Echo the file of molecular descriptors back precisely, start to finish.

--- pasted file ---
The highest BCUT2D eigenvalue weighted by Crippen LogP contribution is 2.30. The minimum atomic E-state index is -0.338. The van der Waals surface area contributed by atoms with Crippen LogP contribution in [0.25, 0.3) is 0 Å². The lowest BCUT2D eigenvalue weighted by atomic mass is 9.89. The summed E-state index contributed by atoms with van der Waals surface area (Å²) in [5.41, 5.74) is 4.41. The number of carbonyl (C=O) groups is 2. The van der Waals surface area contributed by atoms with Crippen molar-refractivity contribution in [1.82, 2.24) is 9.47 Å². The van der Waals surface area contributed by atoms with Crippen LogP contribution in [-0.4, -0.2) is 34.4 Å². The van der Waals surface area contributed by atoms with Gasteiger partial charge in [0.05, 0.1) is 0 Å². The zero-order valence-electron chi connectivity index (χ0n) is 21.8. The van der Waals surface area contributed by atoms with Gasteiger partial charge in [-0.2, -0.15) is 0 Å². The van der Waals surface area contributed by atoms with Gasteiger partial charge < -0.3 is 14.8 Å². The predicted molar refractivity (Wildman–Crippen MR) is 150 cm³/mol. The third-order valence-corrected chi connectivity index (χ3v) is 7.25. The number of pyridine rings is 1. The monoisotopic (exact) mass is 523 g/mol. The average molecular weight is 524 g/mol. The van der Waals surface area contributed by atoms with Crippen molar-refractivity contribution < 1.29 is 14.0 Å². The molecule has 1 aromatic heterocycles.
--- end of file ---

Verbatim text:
The highest BCUT2D eigenvalue weighted by Crippen LogP contribution is 2.30. The minimum atomic E-state index is -0.338. The van der Waals surface area contributed by atoms with Crippen LogP contribution in [0.25, 0.3) is 0 Å². The lowest BCUT2D eigenvalue weighted by atomic mass is 9.89. The summed E-state index contributed by atoms with van der Waals surface area (Å²) in [5.41, 5.74) is 4.41. The number of carbonyl (C=O) groups is 2. The van der Waals surface area contributed by atoms with Crippen molar-refractivity contribution in [1.82, 2.24) is 9.47 Å². The van der Waals surface area contributed by atoms with Crippen LogP contribution in [-0.4, -0.2) is 34.4 Å². The van der Waals surface area contributed by atoms with Gasteiger partial charge in [0.05, 0.1) is 0 Å². The zero-order valence-electron chi connectivity index (χ0n) is 21.8. The van der Waals surface area contributed by atoms with Gasteiger partial charge in [-0.2, -0.15) is 0 Å². The van der Waals surface area contributed by atoms with Gasteiger partial charge < -0.3 is 14.8 Å². The predicted molar refractivity (Wildman–Crippen MR) is 150 cm³/mol. The third-order valence-corrected chi connectivity index (χ3v) is 7.25. The number of pyridine rings is 1. The monoisotopic (exact) mass is 523 g/mol. The average molecular weight is 524 g/mol. The van der Waals surface area contributed by atoms with Crippen molar-refractivity contribution < 1.29 is 14.0 Å². The molecule has 1 aromatic heterocycles.